Do omega-3 fatty acids affect your cholesterol?

Yes, many. They tend to have little effect or a slight increase on the bad cholesterol (ldl), they increase your good cholesterol (HDL) by about 9% and their main effect is to lower your triglycerides which they do around 45%.
Yes. Omega-3 fatty acids can have a mild effect on both LDL and HDL as well as a sometimes profound effect on triglycerides when used at certain doses. Most experts feel the beneficial effects of omega-3s go beyond its effect on cholesterol. Unfortunately the research on omega-3s to date has been underwhelming due to poor study design.

Related Questions

Does the intake of omega-3 fatty acids help lower cholesterol?

Yes and no. They are really better at lowering triglycerides than lowering cholesterol, but lowering high triglycerides may slightly raise the HDL cholesterol and therefore improve the ratio slightly. Read more...
Not really. It generally has a small effect on cholesterol. At high doses like 2000 mg a day it can lower another type of fat called triglycerides. Read more...

Omega-3 fatty acids affect personality?

No. This nutritional supplement will not alter your innate personality. For good health - Have a diet rich in fresh vegetables, fruits, whole grains, milk and milk products, nuts, beans, legumes, lentils and small amounts of lean meats. Avoid saturated fats. Drink enough water daily, so that your urine is mostly colorless. Exercise at least 150 minutes/week and increase the intensity of exercise gradually. Do not use tobacco, alcohol, weed or street drugs in any form. Practice safe sex, if you have sex. Read more...

Do omega-3 fatty acids affect blood lipoproteins?

Several actions. Omege 3 fish oils are most helpful in lowering triglycerides, some people have genetically high triglycerides, and they can also be high for people who are diabetic. Triglycerides are a different type of fat than cholesterol, that is an independent risk for heart problems, and possibly pancreatitis if they are really high. Fish oil can dramatically reduce them, and may also mildly lower your ldl. Read more...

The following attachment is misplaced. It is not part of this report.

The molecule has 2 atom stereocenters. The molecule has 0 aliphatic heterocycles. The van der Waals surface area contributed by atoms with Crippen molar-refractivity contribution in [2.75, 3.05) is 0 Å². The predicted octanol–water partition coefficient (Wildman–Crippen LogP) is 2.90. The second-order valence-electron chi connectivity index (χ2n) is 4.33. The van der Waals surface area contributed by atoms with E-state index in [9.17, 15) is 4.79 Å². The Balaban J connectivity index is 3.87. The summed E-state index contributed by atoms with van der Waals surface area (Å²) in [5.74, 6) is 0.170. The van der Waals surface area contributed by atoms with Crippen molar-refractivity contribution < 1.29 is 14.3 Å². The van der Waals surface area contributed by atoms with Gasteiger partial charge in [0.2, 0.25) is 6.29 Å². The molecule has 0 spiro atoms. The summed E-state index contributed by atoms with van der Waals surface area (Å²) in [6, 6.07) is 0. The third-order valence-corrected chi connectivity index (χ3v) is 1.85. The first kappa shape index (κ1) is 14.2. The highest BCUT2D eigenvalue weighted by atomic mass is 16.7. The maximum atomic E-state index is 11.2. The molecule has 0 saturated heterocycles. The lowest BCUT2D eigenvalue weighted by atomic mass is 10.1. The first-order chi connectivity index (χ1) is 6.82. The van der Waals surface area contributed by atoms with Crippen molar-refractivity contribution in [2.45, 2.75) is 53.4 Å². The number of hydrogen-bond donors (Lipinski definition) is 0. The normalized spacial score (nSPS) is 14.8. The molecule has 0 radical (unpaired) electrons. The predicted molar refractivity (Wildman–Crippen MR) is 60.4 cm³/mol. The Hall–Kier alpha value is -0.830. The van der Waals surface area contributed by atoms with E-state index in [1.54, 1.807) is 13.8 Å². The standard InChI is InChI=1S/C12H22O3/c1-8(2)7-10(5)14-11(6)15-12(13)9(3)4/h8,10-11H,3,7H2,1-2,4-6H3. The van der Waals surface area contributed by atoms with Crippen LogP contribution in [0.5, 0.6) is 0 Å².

Many ways. At common doses (1g epa/dha) of fish oil there are not major changes in lipids/lipoproteins. However, at higher doses (2-4g epa/dha), tirglycerides may be decreased by 30-50% and while ldl-c may staty the same or increase, LDL particle number (ldl-p) stays the same or decreases. Read more...
FishOils Lower Trigs. Omega3 fatty acids at high doses (2-4 gms/day) do lower tg's, but are most effective when the tg'sare elevated >500mg/dl. At this level they can lower tg's up to 45%. The effect is seen with fish based omega3's (epa & dha) not plant based (eg. Flax seed oil). There is a dose response seen. For each gram of 03's, about 10% additional reduction in triglycerides. Fish burp can be a side effect. Read more...
EPA Best Evidence. Both epa ; dha, from phytoplankton, at very high (i.e. Purified rx) doses, tend to ? the triglyceride concentrations in blood. Epa (without dha ; all the other non-beneficial fats in common fish oil) has a track record of also ?ing LDL particle number, even at lower doses, thus i commonly recommend purified epa. Even more effective for ?ing triglycerides is greatly ?ing all carb foods ; ?obesity. Read more...

Can you overdose on omega 3 fatty acids?

Yes. They contain vitamin a, d, and e and large amounts can result in toxicity from these vitamins. Also, as they are anti-coagulants, high doses can cause bleeding and even hemorrhage. Too much of anything usually becomes a bad thing. Read more...

What are some foods that contain omega 3 fatty acids?

Many. Fish is one of the most well known: such as salmon, tuna, sardines, and halibut; other seafood including algae and krill; some plants like brussels sprouts, kale, spinach, and salad greens ; flax seeds; and walnuts. Some people's systems are not efficient at converting alpha-linolenic acid (ala) from plant-based omega-3's to epa and dha that are needed; for these, fish or krill oil may be better. Read more...

What is the definition or description of: omega-3 fatty acids?

Biochemistry. Omega-3 fatty acids are labelled as such because of the chemical makeup. It's a carbon based structure with double bonds (therefore it's an unsaturated fatty acid). The '3' comes from the fact that the first double bond is located after the 3rd carbon from the 'omega' end (which is the end without the acid -cooh). So bottom line is it gets its name from its biochemical makeup. Read more...